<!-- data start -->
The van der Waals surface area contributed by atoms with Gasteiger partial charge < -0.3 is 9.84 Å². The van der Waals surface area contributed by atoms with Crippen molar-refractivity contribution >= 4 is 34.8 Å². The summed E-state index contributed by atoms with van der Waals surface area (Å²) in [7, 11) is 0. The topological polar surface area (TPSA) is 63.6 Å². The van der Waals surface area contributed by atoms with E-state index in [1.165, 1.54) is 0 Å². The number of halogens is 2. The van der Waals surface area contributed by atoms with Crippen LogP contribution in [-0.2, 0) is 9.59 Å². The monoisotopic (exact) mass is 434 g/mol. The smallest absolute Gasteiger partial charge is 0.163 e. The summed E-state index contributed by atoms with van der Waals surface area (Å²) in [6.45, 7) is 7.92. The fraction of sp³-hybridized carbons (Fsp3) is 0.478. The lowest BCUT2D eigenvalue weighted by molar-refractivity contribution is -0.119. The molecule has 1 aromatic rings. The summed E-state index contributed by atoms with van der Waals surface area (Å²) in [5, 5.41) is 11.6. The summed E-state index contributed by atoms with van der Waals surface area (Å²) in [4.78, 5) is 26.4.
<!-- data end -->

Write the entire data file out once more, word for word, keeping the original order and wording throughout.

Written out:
The van der Waals surface area contributed by atoms with Gasteiger partial charge < -0.3 is 9.84 Å². The van der Waals surface area contributed by atoms with Crippen molar-refractivity contribution >= 4 is 34.8 Å². The summed E-state index contributed by atoms with van der Waals surface area (Å²) in [7, 11) is 0. The topological polar surface area (TPSA) is 63.6 Å². The van der Waals surface area contributed by atoms with E-state index in [1.165, 1.54) is 0 Å². The number of halogens is 2. The van der Waals surface area contributed by atoms with Crippen LogP contribution in [-0.2, 0) is 9.59 Å². The monoisotopic (exact) mass is 434 g/mol. The smallest absolute Gasteiger partial charge is 0.163 e. The summed E-state index contributed by atoms with van der Waals surface area (Å²) in [6.45, 7) is 7.92. The fraction of sp³-hybridized carbons (Fsp3) is 0.478. The lowest BCUT2D eigenvalue weighted by molar-refractivity contribution is -0.119. The molecule has 1 aromatic rings. The summed E-state index contributed by atoms with van der Waals surface area (Å²) in [5, 5.41) is 11.6. The summed E-state index contributed by atoms with van der Waals surface area (Å²) in [4.78, 5) is 26.4.